Perhaps you’re just entering college and thinking about pursuing a major in computer science—or maybe you already have a career, but are seeking a new challenge. Regardless of where you are on your journey, you may be wondering what it takes to become a web developer and what you can expect once you’re able to secure your first job in the field.
To help you begin your job search or navigate a job transition, we’ve created a guide on how to become a web developer, including education requirements, potential salaries and general tips to keep in mind along the way. Everyone’s path is different and you can follow a number of routes into web development, but the information below can help you better understand the types of challenges that lie ahead.
Let’s get started.
Southern Methodist University
University of California, Berkeley
What Does a Web Developer Do?
Although web development has highly technical aspects, like other jobs in the tech sector, it may also call for soft skills, which we discuss below. To build an effective website, developers rely on their understanding of an organization’s mission and determine how users would best engage with the website they’re building. For this reason, web developers may gain exposure to an organization’s business strategy and big-picture thinking.
Common Steps to Becoming a Web Developer
There are different ways to become a web developer. Some aspiring web developers enter the field with a bachelor’s degree, while others start by enrolling in a coding bootcamp or self-guided course. Overall, the field of web development offers flexibility as far as education goes. Hard skills and a strong portfolio that demonstrates a candidate’s abilities may be enough to impress potential employers.
That said, people along this path tend to follow a few common steps, and understanding them can help you decide the best approach for you.
Earn a Bachelor’s Degree in Computer Science or a Related Field
If you’re about to enter college, earning a bachelor’s degree in computer science or a related field may help prepare you for a job as a web developer. While not always required, a bachelor’s degree can help you gain fundamental knowledge about the field and provide exposure to programming languages. And if you have a job or family obligations that prevent you from taking classes full time, you can enroll in a part-time program or online computer science program to make balancing school and life easier.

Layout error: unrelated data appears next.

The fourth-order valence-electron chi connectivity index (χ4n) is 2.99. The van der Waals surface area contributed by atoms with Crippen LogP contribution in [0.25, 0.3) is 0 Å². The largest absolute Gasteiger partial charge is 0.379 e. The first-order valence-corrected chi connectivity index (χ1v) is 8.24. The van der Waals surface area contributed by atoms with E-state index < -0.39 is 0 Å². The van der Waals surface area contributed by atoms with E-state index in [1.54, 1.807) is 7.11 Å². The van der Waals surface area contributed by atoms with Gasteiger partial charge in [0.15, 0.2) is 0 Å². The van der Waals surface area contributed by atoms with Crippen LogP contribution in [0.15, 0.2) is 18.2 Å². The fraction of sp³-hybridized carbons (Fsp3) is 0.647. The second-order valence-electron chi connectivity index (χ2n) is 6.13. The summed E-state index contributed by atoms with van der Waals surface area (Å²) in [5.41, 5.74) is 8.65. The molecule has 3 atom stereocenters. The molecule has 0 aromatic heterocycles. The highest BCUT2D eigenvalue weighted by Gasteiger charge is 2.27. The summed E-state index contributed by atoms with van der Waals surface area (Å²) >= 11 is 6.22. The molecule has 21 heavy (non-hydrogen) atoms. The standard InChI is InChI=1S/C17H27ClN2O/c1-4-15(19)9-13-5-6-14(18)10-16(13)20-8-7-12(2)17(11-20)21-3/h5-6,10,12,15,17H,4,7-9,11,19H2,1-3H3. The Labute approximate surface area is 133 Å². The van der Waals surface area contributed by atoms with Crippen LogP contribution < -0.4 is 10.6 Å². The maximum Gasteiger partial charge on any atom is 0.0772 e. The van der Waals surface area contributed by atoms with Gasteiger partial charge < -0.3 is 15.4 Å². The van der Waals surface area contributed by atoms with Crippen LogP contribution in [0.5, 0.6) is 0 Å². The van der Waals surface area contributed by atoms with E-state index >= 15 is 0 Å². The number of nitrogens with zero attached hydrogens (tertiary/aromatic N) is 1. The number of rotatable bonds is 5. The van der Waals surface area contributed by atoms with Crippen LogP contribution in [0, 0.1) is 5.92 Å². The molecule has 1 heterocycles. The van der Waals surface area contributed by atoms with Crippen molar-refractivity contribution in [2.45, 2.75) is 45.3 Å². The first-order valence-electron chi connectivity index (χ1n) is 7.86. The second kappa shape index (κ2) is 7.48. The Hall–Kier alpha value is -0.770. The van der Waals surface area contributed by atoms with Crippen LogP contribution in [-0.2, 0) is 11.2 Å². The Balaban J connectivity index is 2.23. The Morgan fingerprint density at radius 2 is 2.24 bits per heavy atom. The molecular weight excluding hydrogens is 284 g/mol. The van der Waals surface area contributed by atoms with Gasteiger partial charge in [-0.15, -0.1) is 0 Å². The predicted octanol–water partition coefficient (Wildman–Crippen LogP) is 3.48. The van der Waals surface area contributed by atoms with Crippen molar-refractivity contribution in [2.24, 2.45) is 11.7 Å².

Not ready to go back to school? Some employers accept first-hand experience as sufficient qualification for web development roles and may not require or emphasize formal education if you have projects that demonstrate your skills.
For those looking for another route into the world of web development, an online or in-person coding bootcamp can teach you some of the fundamental skills for building websites.
Gain Relevant Skills
Soft skills, from communication to collaboration, may also prove valuable in this technical career. Despite what many assume, web development can involve a bit of teamwork. Before publishing a new website or code, developers may have to explain their reasoning to their teammates, who verify that their code is sound. When there are errors, developers typically exercise problem-solving skills and resilience to resolve them—in addition to keen attention to detail and creativity.
Get Your First Job as a Web Developer
While honing your skills is important, eventually it’ll come time to enter the professional world. The majority of web developers work in the computer systems design industry, but the publishing industry and self employment are also popular choices, according to the Bureau of Labor Statistics (BLS). You can also get a job at an advertising or consultant agency, where you’ll work with a wide range of businesses in need of new websites. You can also find a job in-house at one business and work solely for them.